Bupropion is available in several doses, and for depression treatment, there’s a fairly standard understanding of how much medication should be taken.

First, there are immediate-release bupropion tablets, which are available in strengths of 75mg and 100mg. 

Extended/sustained-release versions of bupropion can contain 100mg, 150mg, 200mg, 300mg or 450mg of bupropion in a single dose per tablet. This may also vary based on the brand of medication you’re using — make sure to consult the label before taking any medication.

Typically, a starting dose of bupropion for depression starts around 150mg per day, and might go up to three times that. Doses may be adjusted after a few days or weeks at the discretion of your healthcare provider.

For anxiety, the dosage will likely be much smaller. 

There’s not ample discussion on the appropriate daily dose for anxiety treatment, and it could be considered experimental at this point, given that anxiety treatment is off-label. 

But some healthcare professionals suggest going with the “low and slow” approach, using about half the recommended depression doses as a starting point.

Based on your symptoms, health history, response to the medication and several other factors, your healthcare provider may adjust your dosage of bupropion over time. 

Wellbutrin is like any other medication: used correctly, it has the potential to help reduce or eliminate the symptoms of the medical condition(s) it treats. And like any other medication, following the directions of your healthcare provider is key. 

That’s why dosage is so important: an improper dose may have serious side effects, or cause major issues with the effectiveness of your treatment.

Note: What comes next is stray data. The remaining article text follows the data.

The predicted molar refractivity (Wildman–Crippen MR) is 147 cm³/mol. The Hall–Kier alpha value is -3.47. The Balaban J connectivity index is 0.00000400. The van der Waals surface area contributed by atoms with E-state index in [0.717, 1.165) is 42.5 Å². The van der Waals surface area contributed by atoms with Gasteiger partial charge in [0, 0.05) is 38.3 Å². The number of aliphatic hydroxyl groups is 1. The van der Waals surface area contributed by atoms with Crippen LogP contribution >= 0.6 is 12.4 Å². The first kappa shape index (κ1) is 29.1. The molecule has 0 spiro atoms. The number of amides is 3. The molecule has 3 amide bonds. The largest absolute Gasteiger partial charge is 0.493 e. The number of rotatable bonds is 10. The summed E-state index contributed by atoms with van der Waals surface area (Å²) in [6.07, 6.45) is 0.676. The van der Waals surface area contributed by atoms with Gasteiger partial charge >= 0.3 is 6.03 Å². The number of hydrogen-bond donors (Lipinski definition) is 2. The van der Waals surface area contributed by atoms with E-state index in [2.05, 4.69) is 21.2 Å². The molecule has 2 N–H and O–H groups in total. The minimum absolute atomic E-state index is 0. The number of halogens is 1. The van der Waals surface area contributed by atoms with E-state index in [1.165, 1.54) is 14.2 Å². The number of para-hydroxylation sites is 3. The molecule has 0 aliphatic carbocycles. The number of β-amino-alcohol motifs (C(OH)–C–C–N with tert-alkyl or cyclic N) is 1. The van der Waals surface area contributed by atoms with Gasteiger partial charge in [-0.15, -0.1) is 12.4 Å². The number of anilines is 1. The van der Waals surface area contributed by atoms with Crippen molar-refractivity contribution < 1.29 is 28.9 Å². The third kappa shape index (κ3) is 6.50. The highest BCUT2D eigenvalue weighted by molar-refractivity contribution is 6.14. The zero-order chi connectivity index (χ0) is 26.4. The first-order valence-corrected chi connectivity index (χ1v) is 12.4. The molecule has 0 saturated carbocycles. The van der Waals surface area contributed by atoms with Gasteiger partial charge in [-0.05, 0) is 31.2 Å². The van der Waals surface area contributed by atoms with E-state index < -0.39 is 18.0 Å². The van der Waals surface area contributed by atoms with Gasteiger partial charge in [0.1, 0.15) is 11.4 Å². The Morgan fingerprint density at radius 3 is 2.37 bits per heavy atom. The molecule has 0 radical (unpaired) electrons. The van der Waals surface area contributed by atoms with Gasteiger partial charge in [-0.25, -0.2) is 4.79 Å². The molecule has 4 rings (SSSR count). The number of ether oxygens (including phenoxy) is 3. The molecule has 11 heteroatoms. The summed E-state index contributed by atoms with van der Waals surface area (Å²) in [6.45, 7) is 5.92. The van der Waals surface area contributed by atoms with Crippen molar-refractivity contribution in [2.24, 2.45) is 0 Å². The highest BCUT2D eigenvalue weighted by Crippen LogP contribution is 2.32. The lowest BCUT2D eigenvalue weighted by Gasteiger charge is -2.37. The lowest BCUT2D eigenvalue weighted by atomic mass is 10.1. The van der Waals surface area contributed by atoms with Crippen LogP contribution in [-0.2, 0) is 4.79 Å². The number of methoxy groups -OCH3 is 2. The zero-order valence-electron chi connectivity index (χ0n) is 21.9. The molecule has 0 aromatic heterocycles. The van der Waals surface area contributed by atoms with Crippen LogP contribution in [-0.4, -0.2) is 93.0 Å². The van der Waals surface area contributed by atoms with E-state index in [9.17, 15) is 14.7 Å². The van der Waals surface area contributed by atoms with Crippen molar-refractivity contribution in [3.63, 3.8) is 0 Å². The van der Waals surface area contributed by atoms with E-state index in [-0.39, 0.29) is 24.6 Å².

Ultimately, Wellbutrin may just be one of the elements of effective treatment for your mood disorders. 

Others may include lifestyle changes or therapy — a healthcare provider will likely make recommendations for your individual needs, and it may include some or all of the options available for treatment. 

You can’t and should never change a prescription on your own, but there are things you can do without a healthcare professional’s input to work on your mental health — like reading.

If you’re just learning about depression, we suggest learning about the types of therapy. If you’d like to continue exploring, you might want to check out our mental health resources guide.

Ready to talk to someone? Consider scheduling an online psychiatry evaluation today.

9 Sources

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  3. Trivedi, M. H., Rush, A. J., Carmody, T. J., Donahue, R. M., Bolden-Watson, C., Houser, T. L., & Metz, A. (2001). Do bupropion SR and sertraline differ in their effects on anxiety in depressed patients?. The Journal of clinical psychiatry, 62(10), 776–781.
  4. U.S. National Library of Medicine. (n.d.). Sertraline: MedlinePlus Drug Information. MedlinePlus.
  5. U.S. National Library of Medicine. (n.d.). Bupropion: MedlinePlus Drug Information. MedlinePlus.
  6. Croft, H., Settle, E., Jr, Houser, T., Batey, S. R., Donahue, R. M., & Ascher, J. A. (1999). A placebo-controlled comparison of the antidepressant efficacy and effects on sexual functioning of sustained-release bupropion and sertraline. Clinical therapeutics, 21(4), 643–658.
  7. Depression Basics. (n.d.). Retrieved January 08, 2021, from
  9. Bupropion (Wellbutrin). NAMI. (n.d.).
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Hims & Hers has strict sourcing guidelines to ensure our content is accurate and current. We rely on peer-reviewed studies, academic research institutions, and medical associations. We strive to use primary sources and refrain from using tertiary references. See a mistake? Let us know at [email protected]!

This article is for informational purposes only and does not constitute medical advice. The information contained herein is not a substitute for and should never be relied upon for professional medical advice. Always talk to your doctor about the risks and benefits of any treatment. Learn more about our editorial standards here.

Vicky Davis, FNP

Dr. Vicky Davis is a board-certified Family Nurse Practitioner with over 20 years of experience in clinical practice, leadership and education. 

Dr. Davis' expertise include direct patient care and many years working in clinical research to bring evidence-based care to patients and their families. 

She is a Florida native who obtained her master’s degree from the University of Florida and completed her Doctor of Nursing Practice in 2020 from Chamberlain College of Nursing

She is also an active member of the American Academy of Nurse Practitioners.